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Top Customer Reviews
He provides 10 chapters, the first 5 of which are devoted to the crime scene and trace evidence. In this they are adequate but be wont to dispute the book's title as misleading since this is straight-forward criminalistics or forensics - but the style is not particularly notable for exposition or grammatical clarity. Chapter 6, "The Mind and Brain of the Violent Criminal" is poorly documented, fragmented and leaves some posed construals unanswered. Chapters 7-10 appears to be more in focus with the writer's expertise but carry a cautionary askance if not candidly apprehensive warnings on criminology and the justice system whilst discussing data collection, electronic surveillance, controlling of criminals, computers, and "Liberty, Justice and Science" in Chapter 10. In many ways these personal trepidations of the author may be true. This reader, however, believes this is not the proper forum in which to express personal views and it detracts from its use as a viable reference textbook. Chapter 7, "Electronic Surveillance..." is well-written; well-encompasses the subject, and was especially informative.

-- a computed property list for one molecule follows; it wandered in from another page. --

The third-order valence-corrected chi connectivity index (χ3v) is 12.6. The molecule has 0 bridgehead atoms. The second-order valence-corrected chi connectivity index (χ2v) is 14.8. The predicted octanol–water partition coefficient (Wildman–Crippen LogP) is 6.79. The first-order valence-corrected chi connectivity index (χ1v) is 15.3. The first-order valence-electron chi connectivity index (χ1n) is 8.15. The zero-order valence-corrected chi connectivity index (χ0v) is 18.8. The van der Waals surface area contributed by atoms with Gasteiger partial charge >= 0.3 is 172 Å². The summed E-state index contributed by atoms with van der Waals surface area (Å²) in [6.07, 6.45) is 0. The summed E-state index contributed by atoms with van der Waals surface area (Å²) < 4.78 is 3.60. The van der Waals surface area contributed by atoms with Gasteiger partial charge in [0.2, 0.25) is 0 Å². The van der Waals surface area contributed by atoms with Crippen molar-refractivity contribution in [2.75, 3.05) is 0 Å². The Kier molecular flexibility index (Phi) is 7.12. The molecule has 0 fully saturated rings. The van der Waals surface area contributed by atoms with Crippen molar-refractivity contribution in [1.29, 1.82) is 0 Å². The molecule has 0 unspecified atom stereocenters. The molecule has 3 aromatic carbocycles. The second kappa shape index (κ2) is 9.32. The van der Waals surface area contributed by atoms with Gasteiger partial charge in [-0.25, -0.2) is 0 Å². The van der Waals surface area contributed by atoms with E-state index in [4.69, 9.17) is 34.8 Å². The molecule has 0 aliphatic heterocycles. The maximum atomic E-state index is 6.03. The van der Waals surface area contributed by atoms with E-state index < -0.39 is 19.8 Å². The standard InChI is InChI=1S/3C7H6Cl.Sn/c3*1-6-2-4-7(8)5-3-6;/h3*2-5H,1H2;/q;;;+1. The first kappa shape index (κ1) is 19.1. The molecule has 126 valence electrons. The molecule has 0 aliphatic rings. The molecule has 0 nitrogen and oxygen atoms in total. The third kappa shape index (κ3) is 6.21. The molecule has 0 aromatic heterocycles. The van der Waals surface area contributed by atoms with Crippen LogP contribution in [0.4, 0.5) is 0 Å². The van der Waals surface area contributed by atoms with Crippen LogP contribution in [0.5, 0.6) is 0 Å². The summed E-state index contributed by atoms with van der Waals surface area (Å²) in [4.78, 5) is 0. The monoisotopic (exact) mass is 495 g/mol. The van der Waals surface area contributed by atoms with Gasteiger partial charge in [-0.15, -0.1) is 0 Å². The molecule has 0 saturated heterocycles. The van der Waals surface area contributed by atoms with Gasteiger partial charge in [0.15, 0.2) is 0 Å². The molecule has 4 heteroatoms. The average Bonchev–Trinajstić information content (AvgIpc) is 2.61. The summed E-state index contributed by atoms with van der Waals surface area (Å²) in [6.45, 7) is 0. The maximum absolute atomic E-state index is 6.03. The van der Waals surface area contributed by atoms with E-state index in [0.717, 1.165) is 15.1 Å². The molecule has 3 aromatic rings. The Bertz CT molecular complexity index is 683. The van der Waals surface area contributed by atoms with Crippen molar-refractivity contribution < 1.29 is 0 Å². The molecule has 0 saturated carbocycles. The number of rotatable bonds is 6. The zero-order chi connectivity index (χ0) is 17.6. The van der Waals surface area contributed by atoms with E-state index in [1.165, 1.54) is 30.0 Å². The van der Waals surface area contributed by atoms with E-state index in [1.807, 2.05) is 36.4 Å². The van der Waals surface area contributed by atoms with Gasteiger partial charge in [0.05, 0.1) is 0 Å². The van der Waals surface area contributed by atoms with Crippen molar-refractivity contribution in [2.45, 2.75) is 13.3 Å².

The author is to be commended for his concluding "Author's Note" indicating his book has been used as "supplemental reading...(forensic science) mostly at the high school level," and this is in keeping with the forward by the well-known Henry C. Lee who wrote it "bridges a gap between the basic and the advanced...." It makes make for easy reading and for that reason alone can be recommended as an introduction to forensics with commentary.